The descriptions of a memoir can vary and be as different as the person who’s chronicling their life experience. It’s been called an uplifting experience, personal development tool and a way to gain closure from traumas.

Rory Henrique is a high-level executive, getting ready for retirement. He wanted to write his life story, with a focus on the lessons he learned working as a Portuguese businessman in America. He felt his experiences could really help others. In fact, he had previously written his story in Portuguese as two separate books, but he didn’t feel he had the time to rewrite the English versions.

Ilse Paradies Strand, author of “As I Remember”, says for years she reminisced to her children about her childhood, the years she spent in Germany during World War II, joining the U.S. Army as a young woman, learning English and later raising eight children.

Strand had an amazing story to tell, not only to her children but to the world – and so many could eventually relate to so many of her challenges and accomplishments.

Strand and Henrique are just two of the millions who are part of the Baby Boomer generation – anxious to tell their stories. Some are even calling this “the age of the memoir” perhaps because men and women are living longer and want to share what they’ve learned during their life so far. According to writer, Joseph Epstein, nearly 81% of the US population want to write a book, but that’s easier said than done.

While an individual’s experiences may include twists and turns and lessons to share, they may not possess the skills needed to put those great ideas and thoughts on paper. They may also not have the time, or the organizational tools needed.

One of the easiest solutions around that dilemma would be to assemble a team of freelance ghostwriter, editor, book cover designer, etc. Overall, they work together with the author; establishing a timeline for the project, help the author navigate the publishing industry, offer editing tips and publishing advice.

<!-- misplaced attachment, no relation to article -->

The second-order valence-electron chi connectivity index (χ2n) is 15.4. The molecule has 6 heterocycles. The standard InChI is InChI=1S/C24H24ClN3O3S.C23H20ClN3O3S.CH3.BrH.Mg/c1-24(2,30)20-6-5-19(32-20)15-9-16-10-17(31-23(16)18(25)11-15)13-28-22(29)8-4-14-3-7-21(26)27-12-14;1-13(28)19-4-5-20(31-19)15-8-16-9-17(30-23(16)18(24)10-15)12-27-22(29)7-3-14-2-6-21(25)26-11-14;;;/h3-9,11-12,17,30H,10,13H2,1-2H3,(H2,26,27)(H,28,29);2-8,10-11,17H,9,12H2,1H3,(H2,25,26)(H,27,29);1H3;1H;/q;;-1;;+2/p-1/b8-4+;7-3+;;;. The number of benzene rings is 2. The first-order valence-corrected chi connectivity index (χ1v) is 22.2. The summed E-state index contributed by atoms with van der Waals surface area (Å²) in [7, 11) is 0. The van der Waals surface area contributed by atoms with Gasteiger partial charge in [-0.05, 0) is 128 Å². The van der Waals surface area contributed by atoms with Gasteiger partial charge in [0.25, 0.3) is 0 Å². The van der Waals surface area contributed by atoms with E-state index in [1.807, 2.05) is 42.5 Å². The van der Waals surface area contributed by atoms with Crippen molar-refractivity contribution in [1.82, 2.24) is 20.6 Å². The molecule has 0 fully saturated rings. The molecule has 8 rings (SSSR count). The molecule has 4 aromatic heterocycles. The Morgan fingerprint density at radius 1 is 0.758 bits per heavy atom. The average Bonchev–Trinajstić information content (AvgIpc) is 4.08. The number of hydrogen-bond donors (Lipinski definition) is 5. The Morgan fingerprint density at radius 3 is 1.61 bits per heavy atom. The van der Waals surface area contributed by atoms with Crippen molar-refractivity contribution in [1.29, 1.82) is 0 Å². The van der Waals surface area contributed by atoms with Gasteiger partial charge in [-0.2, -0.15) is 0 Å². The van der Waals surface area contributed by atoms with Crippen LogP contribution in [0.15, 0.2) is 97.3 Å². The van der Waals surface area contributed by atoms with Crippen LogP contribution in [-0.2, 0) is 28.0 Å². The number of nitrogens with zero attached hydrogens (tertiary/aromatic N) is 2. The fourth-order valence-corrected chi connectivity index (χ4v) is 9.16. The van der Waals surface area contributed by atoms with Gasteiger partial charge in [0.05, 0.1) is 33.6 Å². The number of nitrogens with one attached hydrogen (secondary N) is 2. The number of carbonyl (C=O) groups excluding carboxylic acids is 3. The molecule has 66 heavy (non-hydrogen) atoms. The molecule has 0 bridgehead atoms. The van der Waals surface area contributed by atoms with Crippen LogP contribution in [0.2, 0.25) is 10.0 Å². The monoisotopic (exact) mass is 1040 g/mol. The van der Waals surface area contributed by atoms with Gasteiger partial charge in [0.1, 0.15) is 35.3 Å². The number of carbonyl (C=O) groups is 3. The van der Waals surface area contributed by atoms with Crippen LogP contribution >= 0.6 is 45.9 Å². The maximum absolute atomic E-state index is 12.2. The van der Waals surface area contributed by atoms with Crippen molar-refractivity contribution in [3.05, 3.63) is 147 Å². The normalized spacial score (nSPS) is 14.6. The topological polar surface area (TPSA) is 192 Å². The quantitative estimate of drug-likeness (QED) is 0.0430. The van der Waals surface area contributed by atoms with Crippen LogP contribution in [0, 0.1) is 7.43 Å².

Make sure they know how to interpret your voice so that they can help your vision be properly communicated. Using cognitive and social empathy, they should listen closely to your story, making sure they capture the heart and soul of the experience that you have been through, the joys and sorrow.

If you are ready to plan your memoir, there are a few basic tips to get started.

1. Review Your Book Goals

What are your priorities in terms of what you gain as a result of your memoir? Is it leaving a legacy for loved ones, literally closing a chapter of your painful past or bringing awareness to an issue that has plagued your life?

Which events in your life will you use to create the story arc?

If you need to hire an editor, what kind of editing would you need? Developmental, line editing or just proof reading? Trying to find a compatible editor can waste a lot of time, so make sure that the editing process will be seamless after the manuscript has been written.

2. Get Timeline of the Project

Plan this like any other project – set timelines, milestones, etc., whether working on your own or with a freelance writer/editor.

3. Traditional vs. Self-Publishing

Research how you are going to publish: traditional or self-publish? Know the pros and cons of both types.

When you are hiring an editor, you can kill two birds with a same stone by hiring someone who has experience with assistance with both forms of book publishing.

4. Marketing

Make sure your writing/publishing team is aware of current trends on book marketing as well so that when the time comes, the author or book marketer does not have to change content in your book to make it easy to market.

Think SEO – if done right at this stage, the book will be well on its way to get high ranks on major search engines and Amazon when it is published.

5. Visualize Your Book

Imagine in 3D:

What size is your book: 6 x 9 inches or 5 x 8 inches? What does the book cover look like? Is the cover glossy or matte?

Once you go through the checklist and agree on the basic elements – the rest is easy.

Remember, whether you want to write your memoir to inspire others, preserve a family legacy or heal from a traumatic experience, each chapter of your life is a special milestone in your own personal journey.